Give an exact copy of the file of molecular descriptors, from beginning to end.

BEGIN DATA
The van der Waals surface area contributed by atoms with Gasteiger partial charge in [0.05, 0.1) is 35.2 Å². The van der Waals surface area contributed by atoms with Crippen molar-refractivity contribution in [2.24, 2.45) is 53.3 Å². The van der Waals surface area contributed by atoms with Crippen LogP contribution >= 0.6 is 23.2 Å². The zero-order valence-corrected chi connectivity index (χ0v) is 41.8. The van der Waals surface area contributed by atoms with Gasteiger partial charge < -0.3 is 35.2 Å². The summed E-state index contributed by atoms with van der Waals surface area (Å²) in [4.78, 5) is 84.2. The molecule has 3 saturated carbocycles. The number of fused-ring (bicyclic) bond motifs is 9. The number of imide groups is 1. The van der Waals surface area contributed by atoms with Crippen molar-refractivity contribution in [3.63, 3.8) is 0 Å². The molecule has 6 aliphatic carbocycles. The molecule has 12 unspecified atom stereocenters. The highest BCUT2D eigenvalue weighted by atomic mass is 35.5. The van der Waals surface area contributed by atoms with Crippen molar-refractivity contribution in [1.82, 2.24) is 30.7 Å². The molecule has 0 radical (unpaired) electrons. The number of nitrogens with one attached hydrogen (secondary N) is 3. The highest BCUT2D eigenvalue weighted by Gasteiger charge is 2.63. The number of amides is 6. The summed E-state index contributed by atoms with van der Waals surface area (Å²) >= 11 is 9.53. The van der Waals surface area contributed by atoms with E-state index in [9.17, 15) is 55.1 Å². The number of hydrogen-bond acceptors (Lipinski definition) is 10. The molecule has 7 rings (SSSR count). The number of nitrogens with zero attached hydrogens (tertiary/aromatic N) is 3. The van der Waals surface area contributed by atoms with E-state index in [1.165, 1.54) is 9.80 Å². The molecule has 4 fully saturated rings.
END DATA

The van der Waals surface area contributed by atoms with Gasteiger partial charge in [0.05, 0.1) is 35.2 Å². The van der Waals surface area contributed by atoms with Crippen molar-refractivity contribution in [2.24, 2.45) is 53.3 Å². The van der Waals surface area contributed by atoms with Crippen LogP contribution >= 0.6 is 23.2 Å². The zero-order valence-corrected chi connectivity index (χ0v) is 41.8. The van der Waals surface area contributed by atoms with Gasteiger partial charge < -0.3 is 35.2 Å². The summed E-state index contributed by atoms with van der Waals surface area (Å²) in [4.78, 5) is 84.2. The molecule has 3 saturated carbocycles. The number of fused-ring (bicyclic) bond motifs is 9. The number of imide groups is 1. The van der Waals surface area contributed by atoms with Crippen molar-refractivity contribution in [3.63, 3.8) is 0 Å². The molecule has 6 aliphatic carbocycles. The molecule has 12 unspecified atom stereocenters. The highest BCUT2D eigenvalue weighted by atomic mass is 35.5. The van der Waals surface area contributed by atoms with Crippen molar-refractivity contribution in [1.82, 2.24) is 30.7 Å². The molecule has 0 radical (unpaired) electrons. The number of nitrogens with one attached hydrogen (secondary N) is 3. The highest BCUT2D eigenvalue weighted by Gasteiger charge is 2.63. The number of amides is 6. The summed E-state index contributed by atoms with van der Waals surface area (Å²) >= 11 is 9.53. The van der Waals surface area contributed by atoms with E-state index in [9.17, 15) is 55.1 Å². The number of hydrogen-bond acceptors (Lipinski definition) is 10. The molecule has 7 rings (SSSR count). The number of nitrogens with zero attached hydrogens (tertiary/aromatic N) is 3. The van der Waals surface area contributed by atoms with E-state index in [1.165, 1.54) is 9.80 Å². The molecule has 4 fully saturated rings.